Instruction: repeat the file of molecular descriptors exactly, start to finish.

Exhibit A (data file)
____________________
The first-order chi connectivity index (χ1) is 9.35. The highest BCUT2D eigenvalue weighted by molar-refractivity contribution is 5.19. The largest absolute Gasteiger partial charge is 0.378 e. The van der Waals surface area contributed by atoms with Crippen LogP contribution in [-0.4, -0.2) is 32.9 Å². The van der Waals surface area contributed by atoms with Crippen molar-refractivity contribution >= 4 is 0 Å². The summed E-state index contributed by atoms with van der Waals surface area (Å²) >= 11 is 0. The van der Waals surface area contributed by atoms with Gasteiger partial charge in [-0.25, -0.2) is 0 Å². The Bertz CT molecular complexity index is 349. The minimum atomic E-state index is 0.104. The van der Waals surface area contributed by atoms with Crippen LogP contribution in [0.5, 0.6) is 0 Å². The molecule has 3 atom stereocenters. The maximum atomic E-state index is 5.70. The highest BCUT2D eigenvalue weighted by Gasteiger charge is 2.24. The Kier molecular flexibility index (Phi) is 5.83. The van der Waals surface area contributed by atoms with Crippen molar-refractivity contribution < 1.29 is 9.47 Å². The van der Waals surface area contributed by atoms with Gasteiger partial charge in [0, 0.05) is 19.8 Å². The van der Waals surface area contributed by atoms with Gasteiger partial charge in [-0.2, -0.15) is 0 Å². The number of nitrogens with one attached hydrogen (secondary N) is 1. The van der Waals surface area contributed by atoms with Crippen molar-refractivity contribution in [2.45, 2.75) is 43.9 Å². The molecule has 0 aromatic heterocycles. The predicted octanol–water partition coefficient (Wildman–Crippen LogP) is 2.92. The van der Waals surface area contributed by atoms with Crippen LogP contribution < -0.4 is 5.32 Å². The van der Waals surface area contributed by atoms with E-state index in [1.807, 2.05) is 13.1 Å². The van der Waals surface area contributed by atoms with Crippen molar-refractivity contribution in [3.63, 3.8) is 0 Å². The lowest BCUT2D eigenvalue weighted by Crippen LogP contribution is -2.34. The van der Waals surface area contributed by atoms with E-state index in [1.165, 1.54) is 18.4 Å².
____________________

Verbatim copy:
The first-order chi connectivity index (χ1) is 9.35. The highest BCUT2D eigenvalue weighted by molar-refractivity contribution is 5.19. The largest absolute Gasteiger partial charge is 0.378 e. The van der Waals surface area contributed by atoms with Crippen LogP contribution in [-0.4, -0.2) is 32.9 Å². The van der Waals surface area contributed by atoms with Crippen molar-refractivity contribution >= 4 is 0 Å². The summed E-state index contributed by atoms with van der Waals surface area (Å²) >= 11 is 0. The van der Waals surface area contributed by atoms with Gasteiger partial charge in [-0.25, -0.2) is 0 Å². The Bertz CT molecular complexity index is 349. The minimum atomic E-state index is 0.104. The van der Waals surface area contributed by atoms with Crippen LogP contribution in [0.5, 0.6) is 0 Å². The molecule has 3 atom stereocenters. The maximum atomic E-state index is 5.70. The highest BCUT2D eigenvalue weighted by Gasteiger charge is 2.24. The Kier molecular flexibility index (Phi) is 5.83. The van der Waals surface area contributed by atoms with Crippen molar-refractivity contribution < 1.29 is 9.47 Å². The van der Waals surface area contributed by atoms with Gasteiger partial charge in [0, 0.05) is 19.8 Å². The van der Waals surface area contributed by atoms with Gasteiger partial charge in [-0.2, -0.15) is 0 Å². The number of nitrogens with one attached hydrogen (secondary N) is 1. The van der Waals surface area contributed by atoms with Crippen molar-refractivity contribution in [2.45, 2.75) is 43.9 Å². The molecule has 0 aromatic heterocycles. The predicted octanol–water partition coefficient (Wildman–Crippen LogP) is 2.92. The van der Waals surface area contributed by atoms with Crippen LogP contribution < -0.4 is 5.32 Å². The van der Waals surface area contributed by atoms with E-state index in [1.807, 2.05) is 13.1 Å². The van der Waals surface area contributed by atoms with Crippen molar-refractivity contribution in [3.63, 3.8) is 0 Å². The lowest BCUT2D eigenvalue weighted by Crippen LogP contribution is -2.34. The van der Waals surface area contributed by atoms with E-state index in [1.165, 1.54) is 18.4 Å².